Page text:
Don't vacillate, vaccinate instead!

Could she have measles?

The Wall Street Journal this morning had an article titled, "Where Could The Next Outbreak Of Measles Be?" A secondary heading on a later page said, "Low Vaccination Rates Trigger Fears," and there was a US map showing problem areas. Boulder, Colorado was one of those hot spots.

The article led me back to the concept of "herd immunity," very well illustrated on a webpage from the National Institute of Allergy and Infectious Diseases. Basically it says we need a relatively high percentage of a given population to be vaccinated (AKA immunized) against a given disease in order to prevent epidemics.

The particular viral disease I'm writing about is measles, sometimes called "red measles" or, technically, rubeola. The National Library of Medicine has an excellent, brief description of this ailment and notes that before widespread vaccination became common, most people had a case of measles before age 20.

Then the MMR vaccine was developed by a Merck scientist in the 1960s. Measles incidence went from being, as a 1954 quote termed it, "as inevitable as death and taxes," to an uncommon to rare disease in developed countries. In the US for the twenty years after the vaccine was licensed, an estimated 52 million overall cases, 17,400 leading to mental retardation and 5,200 deaths were prevented.

In 2000 the WHO estimated that there were still ~45 million cases of measles worldwide yearly causing 800,000 deaths. While mortality in developed countries was ~1/1000, in sub-Saharan Africa, mortality was 10%. In cases with complications, the rate could rise to 20–30%. On average, ~450 children died every day from measles. By 2007 immunizations had cut the yearly global death rate by 75%.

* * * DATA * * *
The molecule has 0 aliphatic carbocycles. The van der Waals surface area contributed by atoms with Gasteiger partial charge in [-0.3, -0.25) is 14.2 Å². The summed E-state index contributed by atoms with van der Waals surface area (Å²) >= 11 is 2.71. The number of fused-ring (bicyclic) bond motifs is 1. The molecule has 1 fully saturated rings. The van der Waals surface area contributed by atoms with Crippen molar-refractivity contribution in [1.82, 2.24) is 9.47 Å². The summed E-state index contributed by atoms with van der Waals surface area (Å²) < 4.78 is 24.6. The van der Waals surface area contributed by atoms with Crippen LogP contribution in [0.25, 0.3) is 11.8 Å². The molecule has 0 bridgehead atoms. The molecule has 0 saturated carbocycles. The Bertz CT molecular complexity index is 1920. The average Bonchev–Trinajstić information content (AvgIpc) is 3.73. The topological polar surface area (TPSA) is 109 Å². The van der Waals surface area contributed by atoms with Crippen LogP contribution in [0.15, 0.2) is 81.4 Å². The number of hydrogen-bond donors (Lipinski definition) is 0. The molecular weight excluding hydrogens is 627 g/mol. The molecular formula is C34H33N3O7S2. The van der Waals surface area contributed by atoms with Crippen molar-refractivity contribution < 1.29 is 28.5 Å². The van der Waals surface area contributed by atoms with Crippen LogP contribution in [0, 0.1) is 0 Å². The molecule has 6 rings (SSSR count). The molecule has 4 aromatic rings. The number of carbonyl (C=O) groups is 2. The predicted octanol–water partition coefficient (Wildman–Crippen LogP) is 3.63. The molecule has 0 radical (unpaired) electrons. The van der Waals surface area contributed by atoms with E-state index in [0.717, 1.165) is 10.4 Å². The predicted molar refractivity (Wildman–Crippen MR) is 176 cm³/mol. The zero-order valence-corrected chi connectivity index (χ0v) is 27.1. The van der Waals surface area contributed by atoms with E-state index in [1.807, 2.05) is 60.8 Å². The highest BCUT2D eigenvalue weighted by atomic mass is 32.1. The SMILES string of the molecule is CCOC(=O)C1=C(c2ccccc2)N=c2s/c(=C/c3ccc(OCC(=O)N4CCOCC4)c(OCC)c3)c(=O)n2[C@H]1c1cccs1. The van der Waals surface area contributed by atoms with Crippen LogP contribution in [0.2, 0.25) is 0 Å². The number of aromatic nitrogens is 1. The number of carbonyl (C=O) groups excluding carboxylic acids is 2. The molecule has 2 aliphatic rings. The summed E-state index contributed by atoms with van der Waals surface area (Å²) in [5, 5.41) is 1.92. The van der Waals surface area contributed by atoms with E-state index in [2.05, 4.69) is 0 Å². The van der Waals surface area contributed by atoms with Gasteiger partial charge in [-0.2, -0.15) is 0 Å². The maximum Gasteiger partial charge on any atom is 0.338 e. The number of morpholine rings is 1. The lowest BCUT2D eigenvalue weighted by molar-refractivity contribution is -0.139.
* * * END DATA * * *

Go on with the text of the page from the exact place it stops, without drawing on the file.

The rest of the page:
But in 1998 an article in The Lancet had caused a stir that has continued to this day. A British gastroenterologist reported a series of 12 young patients who were referred to his practice with bowel complaints. Their average age was six and 8 of them developed symptoms of autism within a month after they got their MMR injection.

Should I believe what I just read?

Many parents hearing about this report stopped their children's immunizations. This was in spite of numerous much larger studies showing no connection between MMR and autism. In 2005 a Japanese group showed an increase in autism diagnoses in children who got their childhood immunizations after the country's particular MMR vaccine was withdrawn from use because of a suspected side effect of the mumps component. In 2009 a review of multiple large studies was published examining three linkages that had been proposed: MMR and autism, thiomerosal (a mercury-based preservative chemical used in some vaccines, but not in MMR) and autism, multiple vaccinations and autism.

The accumulated data from these large groups in a number of countries showed no association between any of these factors and autism. Finally in 2010 The Lancet published a rather wishy-washy retraction of the Wakefield article.  His license had been revoked by the UK General Medical Council and the British Medical Journal's editorial staff published a much stronger condemnation of Wakefield's work in 2011, calling it fraudulent.

And yet today's WSJ article note parts of the US, especially in the northwest, have relatively poor compliance rates with vaccination guidelines. Parents can opt out because of medical, religious or even philosophical concerns. Low-income kids can receive free immunizations under a federally-funded programs, but one physician interviewed said the parents in his practice who don't want their kids vaccinated are wealthy and well-educated.

We've seen some minor outbreaks in the past few years. If we don't overcome parental misinformation and fears, we may have a major epidemic.


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